At last the little company come to a sparkling rivulet and stoop to
drink eagerly of the cool water. The commander examines his chart and
nods to the tonsured priest who falls on his knees and raises his voice
in thanksgiving. Stretching out his arms in blessing to his flock, he
exclaims: "Rest now, my children. Our journey is at an end. Here on the
Arroyo de Nuestra Senora de los Dolores, we will establish the mission
to our Father San Francisco de Asis."

"If we want to see the old building before lunch time, we shall have to
be moving," said a sleepy voice at my elbow.

"Come on, then, I'll be your pathfinder," and we raced down the
hill-side until the paved streets reminded us that city manners were
expected.

We followed the former course of the Arroyo de los Dolores down
Eighteenth to Church street, then turned north. Two, blocks further on I
laid a detaining hand on my companion's arm.

"Hold, skeptic," I whispered, "thou art on holy ground."

He looked up at the two-story dwelling house before us, let his eyes
wander down the row of modest residences and linger on the pavements
where a tattered newsboy was shying stones at a stray cat; then his
glance came back to my face with a smile. "My belief in your veracity is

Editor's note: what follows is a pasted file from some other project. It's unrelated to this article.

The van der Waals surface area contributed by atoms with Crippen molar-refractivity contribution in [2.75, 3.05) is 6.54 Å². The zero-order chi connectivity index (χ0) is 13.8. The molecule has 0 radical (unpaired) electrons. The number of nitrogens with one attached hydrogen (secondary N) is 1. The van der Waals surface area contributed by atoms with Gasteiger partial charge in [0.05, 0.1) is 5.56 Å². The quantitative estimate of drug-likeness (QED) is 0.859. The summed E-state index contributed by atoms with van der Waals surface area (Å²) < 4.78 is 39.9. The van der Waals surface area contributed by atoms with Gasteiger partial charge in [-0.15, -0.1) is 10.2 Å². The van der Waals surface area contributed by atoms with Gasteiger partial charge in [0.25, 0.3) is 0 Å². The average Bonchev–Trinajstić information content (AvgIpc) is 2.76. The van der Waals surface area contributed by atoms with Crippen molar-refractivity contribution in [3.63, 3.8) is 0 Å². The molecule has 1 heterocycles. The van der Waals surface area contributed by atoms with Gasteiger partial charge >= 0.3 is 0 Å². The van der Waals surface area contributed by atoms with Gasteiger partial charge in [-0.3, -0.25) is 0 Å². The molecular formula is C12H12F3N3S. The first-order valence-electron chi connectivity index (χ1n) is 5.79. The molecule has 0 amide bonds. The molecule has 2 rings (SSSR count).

unlimited. I uncover." He stood for an instant with bared head. "Just
when did this sanctification take place, was it before the fire or--"

"It was on October 9th, 1776," I tried to speak impressively, "the year
the Colonies made their Declaration of Independence. The procession
began over there at the Presidio," I pointed to the north. "A
brown-robed friar carrying an image of St. Francis led the little
company of men, women and children over the shifting sand-dunes to this
very spot where a rude church had been erected. Its sides were of mud
plastered over a palisade wall of willow poles and its ceiling a leaky
roof of tule rushes but it was the beginning of a great undertaking and
Father Palou elevated the cross and blessed the site and all knelt to
render thanks to the Lord for His goodness."

"But I thought you said the church still existed." His eyes again sought
the row of dwelling houses.

"This was only for temporary use and later was pulled down. Six years